And eleven there was killed
Of this said party,
Before they quit the field.’
“And I think there are a hundred other verses, which I will spare you; not that I forget them, for the soldiers sang them over and over, and I had nothing better to do than to lie awake and listen.
“So that is all.
I hear my messenger moving about below; I am
to drop this letter down to him, as all are asleep, and to
open the big door might wake them.
* * * * *
“It was not my
rifleman, only the sentry. They keep double
watch since the news came about Schell. “Good-bye. I am
thinking of you.
make my compliments and adieux to Sir
rifleman is here; he is whistling like a
whippoorwill. I must say good-bye. I am mad to go with him.
Do not forget me!
“My memories are
so keen, so pitilessly real, I can scarce
endure them, yet cling to them the more desperately.
“I did not mean to write this—truly I did not! But here, in the dusk, I can see your face just as it looked when you said good-bye!—so close that I could take it in my arms despite my vows and yours!
“Help me to reason; for even God cannot, or will not, help me; knowing, perhaps, the dreadful after-life He has doomed me to for all eternity. If it is true that marriages are made in heaven, where was mine made? Can you answer? I cannot. (The whimper of the whippoorwill again!) Dearest, good-bye. Where my body lies matters nothing so that you hold my soul a little while. Yet, even of that they must rob you one day. Oh, if even in dying there is no happiness, where, where does it abide? Three places only have I heard of: the world, heaven, and hell. God forgive me, but I think the last could cover all.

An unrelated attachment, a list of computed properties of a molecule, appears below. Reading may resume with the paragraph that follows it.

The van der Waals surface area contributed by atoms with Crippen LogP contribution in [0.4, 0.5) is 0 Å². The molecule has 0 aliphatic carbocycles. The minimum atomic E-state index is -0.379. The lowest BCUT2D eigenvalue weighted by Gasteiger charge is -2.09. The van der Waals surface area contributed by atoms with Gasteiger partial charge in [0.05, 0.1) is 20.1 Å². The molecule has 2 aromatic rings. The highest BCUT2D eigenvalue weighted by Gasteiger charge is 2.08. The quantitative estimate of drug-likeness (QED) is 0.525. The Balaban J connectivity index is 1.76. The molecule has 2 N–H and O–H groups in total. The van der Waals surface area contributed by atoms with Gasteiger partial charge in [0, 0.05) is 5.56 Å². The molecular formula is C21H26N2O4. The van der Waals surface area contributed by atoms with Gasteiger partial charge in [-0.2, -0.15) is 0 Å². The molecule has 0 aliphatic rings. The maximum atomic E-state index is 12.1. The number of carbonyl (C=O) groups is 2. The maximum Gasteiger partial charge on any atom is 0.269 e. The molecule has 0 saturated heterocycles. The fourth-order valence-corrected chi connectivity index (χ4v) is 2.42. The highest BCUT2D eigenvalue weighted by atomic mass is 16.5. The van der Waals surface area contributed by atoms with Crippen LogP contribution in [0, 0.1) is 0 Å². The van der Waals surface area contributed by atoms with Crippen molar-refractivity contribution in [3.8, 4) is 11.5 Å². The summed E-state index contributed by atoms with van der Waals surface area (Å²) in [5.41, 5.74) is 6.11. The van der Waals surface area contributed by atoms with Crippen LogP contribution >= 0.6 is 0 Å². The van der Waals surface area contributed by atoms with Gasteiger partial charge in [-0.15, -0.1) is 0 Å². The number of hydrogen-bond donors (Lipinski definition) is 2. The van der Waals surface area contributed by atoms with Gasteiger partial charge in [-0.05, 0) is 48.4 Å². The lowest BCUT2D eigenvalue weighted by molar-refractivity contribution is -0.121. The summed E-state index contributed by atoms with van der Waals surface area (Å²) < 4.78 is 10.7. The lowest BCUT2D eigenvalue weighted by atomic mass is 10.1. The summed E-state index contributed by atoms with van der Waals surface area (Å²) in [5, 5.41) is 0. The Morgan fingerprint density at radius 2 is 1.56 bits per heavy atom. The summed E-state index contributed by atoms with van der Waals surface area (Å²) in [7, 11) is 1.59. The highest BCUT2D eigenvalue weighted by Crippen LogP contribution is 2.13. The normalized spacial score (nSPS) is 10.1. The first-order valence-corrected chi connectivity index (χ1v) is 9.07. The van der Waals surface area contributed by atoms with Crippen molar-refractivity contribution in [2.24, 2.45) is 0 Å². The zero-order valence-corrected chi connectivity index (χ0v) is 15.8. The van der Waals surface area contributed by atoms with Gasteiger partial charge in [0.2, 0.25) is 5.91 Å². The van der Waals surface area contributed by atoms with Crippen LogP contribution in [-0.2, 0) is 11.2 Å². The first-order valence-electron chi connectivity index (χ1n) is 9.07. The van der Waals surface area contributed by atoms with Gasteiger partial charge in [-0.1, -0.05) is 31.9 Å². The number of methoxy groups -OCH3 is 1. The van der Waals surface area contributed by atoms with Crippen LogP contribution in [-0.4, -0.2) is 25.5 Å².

“Say that you love me! Say it to the forest, to the wind. Perhaps my soul, which follows you, may hear if you only say it. (Once more the ghost-call of the whippoorwill!) Dear lad, good-bye!”
Day after day our little scout of four traversed the roads and forests of the Kingsland district, warning the people at the outlying settlements and farms that the county militia-call was out, and that safety lay only in conveying their families to the forts and responding to the summons of authority without delay.
Many obeyed; some rash or stubborn settlers prepared to defend their homes. A few made no response, doubtless sympathizing with their Tory friends who had fled to join McDonald or Sir John Johnson in the North.